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David Trahair. (Deborah Baic/Deborah Baic/THE GLOBE AND MAIL)
David Trahair. (Deborah Baic/Deborah Baic/THE GLOBE AND MAIL)

Me and My Money

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David Trahair

Age: 50

Occupation: Chartered accountant, living in Toronto

Portfolio: Guaranteed investment certificates (57 per cent), provincial bonds (34 per cent), S&P/TSX 60 Index Fund (7 per cent) and a labour-sponsored investment fund (2 per cent)

David Trahair is a chartered accountant. However, many people know him better as the author of a book on personal finances, Smoke and Mirrors: Financial Myths that Will Ruin Your Retirement Dreams.

More Related to this Story

Now in its sixth edition, the financial bestseller argues that advisers are more like salespeople, and stocks are not necessarily the best asset to own over the long run. Another book is coming out soon: Enough Bull: How to Retire Well Without the Stock Market, Mutual Funds or Even an Investment Advisor.

The early investor

He started a registered retirement savings plan in 1991 and invested every year in mutual funds, first on his own, then with a financial adviser. After 12 years, he calculated his personal rate of return. "It was … just over 1 per cent per year if you took out the labour-sponsored investment fund tax credits," Mr. Trahair reports.

The conversion

A new financial adviser was found - a fellow accountant. The adviser did an analysis of the investment accounts held by Mr. Trahair and his wife and found that more than 80 per cent had been allotted to high-risk assets.

Getting their money out of equity mutual funds was a slow process. Most had deferred sales charges (DSC) and it took years for the fees to come down to the level where the couple could extricate themselves without too great a penalty. They did, however, manage to shift 90 per cent of their assets to guaranteed investment certificates and bonds before the stock market crash of 2008.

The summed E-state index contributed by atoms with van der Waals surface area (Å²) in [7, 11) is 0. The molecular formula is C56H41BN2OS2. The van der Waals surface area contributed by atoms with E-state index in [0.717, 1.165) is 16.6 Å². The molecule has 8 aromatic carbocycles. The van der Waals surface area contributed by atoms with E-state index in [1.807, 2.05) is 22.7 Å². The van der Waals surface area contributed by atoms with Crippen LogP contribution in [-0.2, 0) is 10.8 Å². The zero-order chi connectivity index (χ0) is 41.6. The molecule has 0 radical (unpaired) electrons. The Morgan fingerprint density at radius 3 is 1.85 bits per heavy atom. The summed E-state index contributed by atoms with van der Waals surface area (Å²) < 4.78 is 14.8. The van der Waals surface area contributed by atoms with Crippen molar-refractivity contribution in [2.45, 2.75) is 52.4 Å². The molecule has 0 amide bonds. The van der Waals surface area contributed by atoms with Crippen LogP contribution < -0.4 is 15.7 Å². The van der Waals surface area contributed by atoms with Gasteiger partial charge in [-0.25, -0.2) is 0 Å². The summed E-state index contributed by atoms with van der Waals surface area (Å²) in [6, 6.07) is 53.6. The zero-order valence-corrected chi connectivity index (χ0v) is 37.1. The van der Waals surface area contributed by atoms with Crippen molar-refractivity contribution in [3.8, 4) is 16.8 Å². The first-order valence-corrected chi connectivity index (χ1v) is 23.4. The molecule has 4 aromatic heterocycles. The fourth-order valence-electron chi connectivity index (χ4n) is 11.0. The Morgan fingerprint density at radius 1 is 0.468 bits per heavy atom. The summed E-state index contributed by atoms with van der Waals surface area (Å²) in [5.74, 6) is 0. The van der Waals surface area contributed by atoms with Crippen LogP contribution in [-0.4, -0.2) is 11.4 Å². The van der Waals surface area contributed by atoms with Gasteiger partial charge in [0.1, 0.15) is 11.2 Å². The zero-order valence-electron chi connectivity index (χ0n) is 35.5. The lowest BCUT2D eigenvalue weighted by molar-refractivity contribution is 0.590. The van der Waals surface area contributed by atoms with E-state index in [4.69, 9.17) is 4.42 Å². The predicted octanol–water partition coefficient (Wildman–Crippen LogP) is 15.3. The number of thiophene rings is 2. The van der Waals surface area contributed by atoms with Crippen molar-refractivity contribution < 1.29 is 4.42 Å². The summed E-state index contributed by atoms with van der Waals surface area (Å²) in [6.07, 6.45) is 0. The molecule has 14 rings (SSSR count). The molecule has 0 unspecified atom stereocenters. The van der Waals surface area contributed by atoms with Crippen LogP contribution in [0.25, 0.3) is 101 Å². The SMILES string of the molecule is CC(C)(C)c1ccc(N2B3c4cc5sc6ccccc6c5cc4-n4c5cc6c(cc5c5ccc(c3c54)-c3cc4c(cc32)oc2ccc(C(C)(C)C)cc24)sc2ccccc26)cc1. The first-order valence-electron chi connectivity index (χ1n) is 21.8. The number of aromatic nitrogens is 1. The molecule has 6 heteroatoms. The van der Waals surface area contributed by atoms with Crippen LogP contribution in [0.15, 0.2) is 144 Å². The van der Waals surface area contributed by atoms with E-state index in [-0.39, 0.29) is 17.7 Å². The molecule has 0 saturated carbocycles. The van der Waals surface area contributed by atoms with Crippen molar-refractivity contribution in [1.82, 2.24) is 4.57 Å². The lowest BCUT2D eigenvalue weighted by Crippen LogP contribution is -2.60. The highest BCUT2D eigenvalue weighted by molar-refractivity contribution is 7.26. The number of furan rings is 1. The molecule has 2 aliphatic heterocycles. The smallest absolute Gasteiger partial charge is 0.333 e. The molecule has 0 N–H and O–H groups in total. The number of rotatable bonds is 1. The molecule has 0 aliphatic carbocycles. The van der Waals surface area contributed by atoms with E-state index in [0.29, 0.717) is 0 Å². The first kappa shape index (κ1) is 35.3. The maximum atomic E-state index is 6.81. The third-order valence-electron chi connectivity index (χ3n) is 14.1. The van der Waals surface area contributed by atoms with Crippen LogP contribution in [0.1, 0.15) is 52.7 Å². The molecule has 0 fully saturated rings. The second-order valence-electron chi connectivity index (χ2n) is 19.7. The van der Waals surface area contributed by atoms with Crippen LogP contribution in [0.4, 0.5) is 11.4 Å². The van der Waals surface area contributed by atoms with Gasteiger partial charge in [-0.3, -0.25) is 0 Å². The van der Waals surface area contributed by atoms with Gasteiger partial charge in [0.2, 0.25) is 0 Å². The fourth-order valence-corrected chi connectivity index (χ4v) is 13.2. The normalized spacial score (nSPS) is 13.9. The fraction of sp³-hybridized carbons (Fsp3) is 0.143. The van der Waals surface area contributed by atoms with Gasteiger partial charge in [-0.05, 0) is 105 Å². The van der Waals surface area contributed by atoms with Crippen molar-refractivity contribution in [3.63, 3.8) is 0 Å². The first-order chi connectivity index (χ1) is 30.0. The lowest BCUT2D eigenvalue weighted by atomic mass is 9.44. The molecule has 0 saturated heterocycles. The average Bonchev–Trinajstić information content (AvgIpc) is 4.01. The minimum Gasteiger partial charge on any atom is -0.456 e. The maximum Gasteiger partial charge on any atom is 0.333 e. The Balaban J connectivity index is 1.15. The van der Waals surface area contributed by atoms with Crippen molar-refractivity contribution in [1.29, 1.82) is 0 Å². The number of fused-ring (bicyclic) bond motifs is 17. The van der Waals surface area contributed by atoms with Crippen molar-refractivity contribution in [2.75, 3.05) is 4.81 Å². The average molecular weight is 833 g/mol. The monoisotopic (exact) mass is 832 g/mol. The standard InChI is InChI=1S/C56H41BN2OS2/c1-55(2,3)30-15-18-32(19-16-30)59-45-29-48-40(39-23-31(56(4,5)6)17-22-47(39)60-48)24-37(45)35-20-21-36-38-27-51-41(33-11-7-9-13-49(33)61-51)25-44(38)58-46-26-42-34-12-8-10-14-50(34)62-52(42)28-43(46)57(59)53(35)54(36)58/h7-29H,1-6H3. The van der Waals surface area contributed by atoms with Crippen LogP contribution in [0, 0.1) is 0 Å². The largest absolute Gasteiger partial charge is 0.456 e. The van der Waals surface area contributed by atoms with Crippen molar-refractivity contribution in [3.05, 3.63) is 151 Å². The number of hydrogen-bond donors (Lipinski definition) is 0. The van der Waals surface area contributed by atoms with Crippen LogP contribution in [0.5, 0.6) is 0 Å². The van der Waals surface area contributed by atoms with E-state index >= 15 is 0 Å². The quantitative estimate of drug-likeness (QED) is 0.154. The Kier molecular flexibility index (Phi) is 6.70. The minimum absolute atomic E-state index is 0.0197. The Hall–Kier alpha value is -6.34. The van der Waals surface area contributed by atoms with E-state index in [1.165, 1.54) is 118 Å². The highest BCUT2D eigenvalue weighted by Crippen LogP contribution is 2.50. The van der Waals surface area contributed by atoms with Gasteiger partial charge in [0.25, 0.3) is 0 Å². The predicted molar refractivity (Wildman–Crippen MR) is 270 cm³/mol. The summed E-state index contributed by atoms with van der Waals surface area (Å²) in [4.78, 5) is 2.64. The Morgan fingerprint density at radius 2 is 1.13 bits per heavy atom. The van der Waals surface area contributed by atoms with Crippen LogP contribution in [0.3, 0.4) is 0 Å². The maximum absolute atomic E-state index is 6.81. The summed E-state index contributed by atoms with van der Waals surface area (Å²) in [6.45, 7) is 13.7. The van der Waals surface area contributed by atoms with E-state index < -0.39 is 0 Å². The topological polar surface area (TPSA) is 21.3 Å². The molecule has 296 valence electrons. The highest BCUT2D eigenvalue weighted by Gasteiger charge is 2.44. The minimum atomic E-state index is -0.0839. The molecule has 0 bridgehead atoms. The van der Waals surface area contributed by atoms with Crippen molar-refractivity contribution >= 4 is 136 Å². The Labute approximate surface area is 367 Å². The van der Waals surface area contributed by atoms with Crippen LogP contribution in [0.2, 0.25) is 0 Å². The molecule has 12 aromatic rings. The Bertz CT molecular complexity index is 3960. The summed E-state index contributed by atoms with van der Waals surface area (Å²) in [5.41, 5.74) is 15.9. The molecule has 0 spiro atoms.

Investment approach

"I like things I can understand and don't like seeing negative returns," he explains. "Basically, GICs are my favourite. Even at today's low interest rates, you can still get 3.25 per cent on a 5-year GIC at ING Direct."

This return, he says, is not far off the historical return for stocks after adjusting for management fees and other factors. And it is risk-free, unlike stocks.

Best move

Finding a better financial adviser.

Worse move

"I got overexposed to labour-sponsored investment funds. The returns on these investments were paltry so I got rid of them as soon as the eight-year holding period expired [with one still to go]"

Advice

If you can't find a good adviser, simplify your investments and make them as risk-free as possible. Hold guaranteed investment certifications with maturities spread out over five years [laddered]inside a registered retirement savings plan. The GICs will never decline in value and are guaranteed by the Canada Deposit Insurance Corp. More advice on this and other topics are offered in Mr. Trahair's new book due out in this month.

Special to The Globe and Mail

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